Bullish Boris Johnson unleashes his inner Margaret Thatcher as he pledges to cut taxes

Bullish Boris Johnson unleashes his inner Margaret Thatcher as he pledges to cut taxes, slash spending and remove tariffs on some food imports in bid to shore up his position after confidence vote

Boris Johnson yesterday pledged to slash government spending and cut taxesThe Prime Minister hinted the UK may remove import tariffs on foodstuffs that are not produced in the country, such as coffee, tea, rice, olive oil and bananasRishi Sunak is resisting Tory pressure to cut personal taxes in his autumn Budget 

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Boris Johnson yesterday pledged to slash government spending and cut taxes

Boris Johnson revealed a Thatcherite streak yesterday as he pledged to slash government spending and cut taxes.

And he indicated he will start by reducing tariffs on imported food.

In his first major speech since this week’s bruising revolt against his leadership, the Prime Minister signalled a drive to cut the size of the state in the wake of the pandemic.

Echoing both Margaret Thatcher and Ronald Reagan, he said there were many areas where the Government should ‘simply get out of the way’ and let people get on with their lives.

He said he was determined to lower the record tax burden, which he described as an ‘aberration’ caused largely by the ‘fiscal meteorite of Covid’.

But sustained tax cuts would require a reduction in the size of the state following a period of ‘phenomenal corporate welfare’, he said.

In comments that will cheer the Tory Right, Mr Johnson said: ‘It is time for the Government to stop spending, and to start cutting taxes and cutting regulation.

Rishi Sunak is resisting Tory pressure to cut personal taxes in his autumn Budget, arguing that it would risk fuelling runaway inflation

‘Sometimes the best way that government can help is simply to get out of the way. To do less or better, or simply not at all.’

Mr Johnson dropped a heavy hint that the new tax-cutting agenda will start with the removal of import tariffs on a range of foodstuffs that are not produced in this country, such as coffee, tea, rice, olive oil and bananas.

1922 rules ‘likely to remain’ 

The Tory backbench chief handed a lifeline to Boris Johnson yesterday by rejecting calls to change leadership rules.

At present, the Conservative Party leader cannot face another confidence vote for 12 months after winning one.

Sir Graham Brady, chairman of the backbench 1922 Committee, had suggested halving the gap would not be impossible. But he told Times Radio yesterday: ‘I think it’s important we say the rule that is in place and is likely to remain in place is that there is a year’s period of grace following a confidence vote.’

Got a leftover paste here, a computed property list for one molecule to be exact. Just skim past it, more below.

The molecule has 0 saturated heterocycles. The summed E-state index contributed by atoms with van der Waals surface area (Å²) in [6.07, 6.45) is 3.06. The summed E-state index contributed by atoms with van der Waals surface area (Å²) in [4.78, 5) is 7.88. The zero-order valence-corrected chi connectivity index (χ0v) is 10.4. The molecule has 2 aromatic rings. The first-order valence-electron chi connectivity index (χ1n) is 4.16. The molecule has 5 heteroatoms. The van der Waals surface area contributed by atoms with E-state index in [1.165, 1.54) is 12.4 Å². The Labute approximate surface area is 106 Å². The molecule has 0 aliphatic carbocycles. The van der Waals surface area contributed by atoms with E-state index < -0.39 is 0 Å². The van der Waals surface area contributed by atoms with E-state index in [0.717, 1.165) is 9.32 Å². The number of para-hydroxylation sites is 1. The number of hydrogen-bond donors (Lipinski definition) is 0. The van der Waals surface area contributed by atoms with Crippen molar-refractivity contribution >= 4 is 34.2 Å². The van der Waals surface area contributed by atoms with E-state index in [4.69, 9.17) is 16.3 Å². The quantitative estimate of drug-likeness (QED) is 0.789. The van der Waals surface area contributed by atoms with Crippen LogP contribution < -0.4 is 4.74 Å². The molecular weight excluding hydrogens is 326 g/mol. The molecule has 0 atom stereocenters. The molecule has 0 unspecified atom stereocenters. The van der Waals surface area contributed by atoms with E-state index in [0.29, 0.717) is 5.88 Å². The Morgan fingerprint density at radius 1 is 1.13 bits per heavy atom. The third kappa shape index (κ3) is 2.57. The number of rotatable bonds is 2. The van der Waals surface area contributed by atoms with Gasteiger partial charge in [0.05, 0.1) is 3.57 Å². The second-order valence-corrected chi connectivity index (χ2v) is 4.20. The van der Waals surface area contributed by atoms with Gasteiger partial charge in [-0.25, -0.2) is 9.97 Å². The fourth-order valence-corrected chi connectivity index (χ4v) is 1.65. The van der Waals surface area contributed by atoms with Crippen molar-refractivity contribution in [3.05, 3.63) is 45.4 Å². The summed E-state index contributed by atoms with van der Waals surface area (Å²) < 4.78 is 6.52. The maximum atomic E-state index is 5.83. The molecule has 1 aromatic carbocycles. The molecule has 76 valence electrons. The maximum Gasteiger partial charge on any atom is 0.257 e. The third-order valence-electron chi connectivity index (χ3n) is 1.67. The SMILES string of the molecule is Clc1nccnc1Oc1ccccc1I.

The rule can be changed by a simple majority on the 1922 Committee executive. One of the 148 Tories who voted against the PM said this would happen ‘when the time is right’.

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Speaking in Blackpool, he said the Government was ‘on the side of British farmers’ and would maintain ‘sensible’ tariffs to protect domestic agriculture.

But he added: ‘We are also on the side of British consumers. We do not grow many olives in this country that I’m aware of.

‘Why do we have a tariff of 93p per kilo on Turkish olive oil? Why do we have a tariff on bananas?’

Whitehall sources confirmed the plans to cut food tariffs – a move opposed by Trade Secretary Anne-Marie Trevelyan, who argues it could weaken the UK’s hand in trade negotiations. Mr Johnson is said to have sided with other Cabinet ministers, including Jacob Rees-Mogg, who argue it is a good way of using the UK’s post-Brexit freedoms to cut the cost of living.

The PM did not rule out a further reduction to fuel duty. But he said the first priority was to ensure the 5p-a-litre cut agreed in March is being passed on in full and not ‘swallowed up’ by petrol retailers.

Rishi Sunak is resisting Tory pressure to cut personal taxes in his autumn Budget, arguing that it would risk fuelling runaway inflation. The PM appeared to acknowledge the risk but added: ‘The overall burden of taxation is now very high. Sooner or later – and I would much rather it was sooner than later – that burden must come down.’ 

In comments that were condemned by trade unions, the PM said wage restraint would be needed to prevent inflation sparking a recession.

He hinted at other measures to cut the cost of living, such as increasing the number of children a childminder can look after.

And he called for reform of the rail industry to prevent even higher fares, such as closing ticket offices that now see little use, saying: ‘There are fully manned ticket offices in this country that barely sell a ticket a week.’

Echoing both Margaret Thatcher and Ronald Reagan, Johnson said there were many areas where the Government should ‘simply get out of the way’ and let people get on with their lives

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